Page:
Federal prosecutors in Brazil charged American journalist Glenn Greenwald Tuesday with cybercrimes for his role in the spreading of cellphone messages that have embarrassed the government, reports the New York Times.
Greenwald, who became a household name for his involvement in the Edward Snowden leaks, responded in a statement, “The Bolsonaro government and the movement that supports it has made repeatedly clear that it does not believe in basic press freedoms—from Bolsonaro's threats against Folha to his attacks on journalists that have incited violence to Sergio Moro’s threats from the start to classify us as ‘allies of the hackers’ for revealing his corruption.”
Greenwald, an attorney-turned-journalist who has long been a free-speech advocate, has found himself at the center of the first major test of press freedom under Bolsonaro, who took office on Jan. 1, 2019 and has openly expressed nostalgia for Brazil’s 1964-1985 military dictatorship — a period when newspapers were censored and some journalists tortured.
“It’s a very concerning moment for press freedom in Brazil, especially those covering something so divisive as politics. We’ve seen an administration that vocally criticizes journalists with an open anti-press rhetoric,” said Natalie Southwick, the Central and South American program coordinator for the Committee to Protect Journalists.
Greenwald’s The Intercept news website published in 2019 text messages purportedly showing then-judge and now Justice Minister Sergio Moro had improperly advised prosecutors in the corruption trial that jailed former President Luiz Inacio Lula da Silva.
The Intercept also alleged political bias by Moro and prosecutors in a sweeping corruption investigation that brought down many of the country’s business and political elite and turned Moro into a hero to many. The website said it got the leaked messages from an anonymous source and that it has “vast archive” of information it has not released.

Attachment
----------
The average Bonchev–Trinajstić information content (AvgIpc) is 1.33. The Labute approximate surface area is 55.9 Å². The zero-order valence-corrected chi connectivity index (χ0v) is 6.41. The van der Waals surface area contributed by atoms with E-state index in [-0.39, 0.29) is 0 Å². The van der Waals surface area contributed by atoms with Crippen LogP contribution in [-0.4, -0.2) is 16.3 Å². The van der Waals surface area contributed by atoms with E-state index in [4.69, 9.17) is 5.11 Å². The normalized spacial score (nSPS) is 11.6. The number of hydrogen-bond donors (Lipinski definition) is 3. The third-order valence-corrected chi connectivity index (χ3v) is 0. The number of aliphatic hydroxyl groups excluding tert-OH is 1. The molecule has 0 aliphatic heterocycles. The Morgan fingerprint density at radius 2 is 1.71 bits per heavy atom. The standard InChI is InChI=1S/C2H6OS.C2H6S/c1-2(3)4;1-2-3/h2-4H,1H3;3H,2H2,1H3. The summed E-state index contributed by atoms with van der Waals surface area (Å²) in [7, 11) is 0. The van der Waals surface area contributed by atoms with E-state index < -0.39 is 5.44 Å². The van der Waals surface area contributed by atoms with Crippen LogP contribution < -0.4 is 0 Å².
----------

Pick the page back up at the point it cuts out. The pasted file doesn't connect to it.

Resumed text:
Moro has dismissed its reports as sensationalist and said a “criminal group” was aiming to invalidate convictions handed down when he was a crusading anti-corruption judge. He later tweeted that The Intercept was “a site aligned with criminal hackers.”
The reports infuriated Bolsonaro’s backers.
As for The Intercept’s reporting, Bolsonaro has defended his justice minister, saying what Moro did for Brazil as an anti-corruption judge was “priceless.”
“We don’t know ... how far they’re willing to go to fulfill this authoritarian vision that Bolsonaro has spent the last 30 years advocating,” Greenwald told The Associated Press in July 2019, referring the president’s record in congress.
“They were elected based on a promise to change Brazil in multiple ways, including eroding core freedoms that a democracy requires in order to survive — and one of those is a free press,” said Greenwald.
While provincial journalists sometimes face grave dangers in Brazil — two owners of local media outlets were recently shot and killed in a coastal town outside Rio de Janeiro — the federal government in recent decades has rarely tried to stifle reporters. One exception was when then-President da Silva briefly tried to deport New York Times correspondent Larry Rohter in 2004 after a report that suggested he drank heavily.
Greenwald, who lives in Rio de Janeiro, is now accompanied by private security guards and says he and other staff at The Intercept have received sophisticated, detailed death threats that sometimes include private personal information.
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